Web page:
Referencing the 149 new abusers listed in the report, not on the Chicago Archdiocese’s website, Cardinal Cupich said church leaders were not informed by the attorney general’s office beforehand: these names were “new and unexplained,” he said, adding the report failed to define how credibly accused is deemed appropriate, and by whom. Survivors are having none of it.

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There’s No Questioning the Report.

“Before 2018 when the investigation began, hierarchs in every Illinois diocese kept known abusers under wraps, declined to include them on their accused lists, and refused to acknowledge the truth that survivors of abuse who came forward to make a report shared with them,” said Mike McDonnell, communications director of SNAP [Survivors Network of Those Abused by Priests].

Illinois AG Kwame Raoul acknowledged that the state’s statute of limitations has expired in many cases. “Those abusers will never see justice in a legal sense… By naming them [survivors] here, the intention is to provide a public accountability and a measure of healing to survivors who have long suffered in silence.”

Survivor stories like this one hold the key to overwhelming action, incentivizing legislatures to make change:

“To see the light at the end of the tunnel, and there is no longer a freight train racing towards me, is freeing,” said survivor Bob Corcoran of Elgin, IL. “We all need to do our part in bringing resolution to the most vulnerable – children like you and me.”

Every One of Us Is Pledged to Keep Your Confidence.

We want to help survivors and, in so doing, spark widespread systemic change to end this insanity. And/but these things can only happen if people (maybe you) find someone to trust and tell your story.

If you or someone you love or someone you know is a survivor of Catholic priest abuse in Illinois, please reach out. This is the key. It’s the only way.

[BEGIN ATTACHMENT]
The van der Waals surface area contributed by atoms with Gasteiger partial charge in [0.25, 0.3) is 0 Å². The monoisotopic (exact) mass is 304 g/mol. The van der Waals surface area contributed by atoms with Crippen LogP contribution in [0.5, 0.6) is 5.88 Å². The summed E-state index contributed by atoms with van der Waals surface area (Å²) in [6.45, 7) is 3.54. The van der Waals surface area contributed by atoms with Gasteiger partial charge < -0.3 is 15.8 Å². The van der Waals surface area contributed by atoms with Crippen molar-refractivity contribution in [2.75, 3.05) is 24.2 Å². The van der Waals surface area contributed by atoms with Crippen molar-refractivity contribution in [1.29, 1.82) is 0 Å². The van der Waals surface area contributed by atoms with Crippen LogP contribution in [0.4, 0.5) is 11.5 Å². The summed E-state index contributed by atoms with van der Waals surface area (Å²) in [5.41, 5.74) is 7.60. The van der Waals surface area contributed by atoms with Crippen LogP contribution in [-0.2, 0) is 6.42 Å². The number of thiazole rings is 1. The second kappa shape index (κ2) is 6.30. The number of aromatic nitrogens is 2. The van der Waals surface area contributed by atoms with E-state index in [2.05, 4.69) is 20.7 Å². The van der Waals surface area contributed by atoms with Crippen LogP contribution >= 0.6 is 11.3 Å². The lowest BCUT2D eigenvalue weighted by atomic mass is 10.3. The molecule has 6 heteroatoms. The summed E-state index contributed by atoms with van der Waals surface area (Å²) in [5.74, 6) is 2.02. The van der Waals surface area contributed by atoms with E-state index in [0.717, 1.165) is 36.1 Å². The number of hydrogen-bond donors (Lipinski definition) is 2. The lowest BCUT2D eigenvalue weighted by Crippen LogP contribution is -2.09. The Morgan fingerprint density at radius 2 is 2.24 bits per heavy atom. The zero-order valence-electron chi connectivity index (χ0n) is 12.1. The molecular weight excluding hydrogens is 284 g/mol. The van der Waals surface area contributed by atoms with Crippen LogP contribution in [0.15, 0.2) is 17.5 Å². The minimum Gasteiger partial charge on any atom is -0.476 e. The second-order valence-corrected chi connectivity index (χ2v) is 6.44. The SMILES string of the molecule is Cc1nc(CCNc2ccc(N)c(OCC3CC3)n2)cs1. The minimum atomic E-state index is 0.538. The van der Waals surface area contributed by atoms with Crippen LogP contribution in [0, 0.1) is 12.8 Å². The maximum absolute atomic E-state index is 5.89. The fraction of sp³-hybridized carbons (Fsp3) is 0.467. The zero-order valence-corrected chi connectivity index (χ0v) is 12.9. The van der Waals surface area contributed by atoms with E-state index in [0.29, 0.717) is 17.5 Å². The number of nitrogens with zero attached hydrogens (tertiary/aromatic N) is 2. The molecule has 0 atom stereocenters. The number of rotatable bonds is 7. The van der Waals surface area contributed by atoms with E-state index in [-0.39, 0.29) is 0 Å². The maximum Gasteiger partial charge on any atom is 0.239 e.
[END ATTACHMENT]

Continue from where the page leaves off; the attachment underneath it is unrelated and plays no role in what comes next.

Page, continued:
You can tell us your story, in strictest confidence. We care about protecting your privacy.

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Regain Control Through Legal Action.

We are honored to be working with Wahlberg, Woodruff, Nimmo, & Sloane, LLP, a firm whose team specializes in complex civil litigations for survivors of sex abuse/assault by clergy, educators, and employers.

WWNS, which has achieved multiple large settlements for sex assault and child sex abuse survivors, works on a contingency-fee basis. You pay nothing unless they successfully achieve compensation for you.

There is no charge for our services.

Together, WWNS and A Case for Justice are committed to helping survivors heal.

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Your Story Matters.

In Illinois, the Church looked the other way for too long. Now is the time for survivors to seek justice. We are here to listen, even if you only want to talk through a text or email.

A Case for Justice has helped thousands of survivors regain their voices and we are ready to help you, too.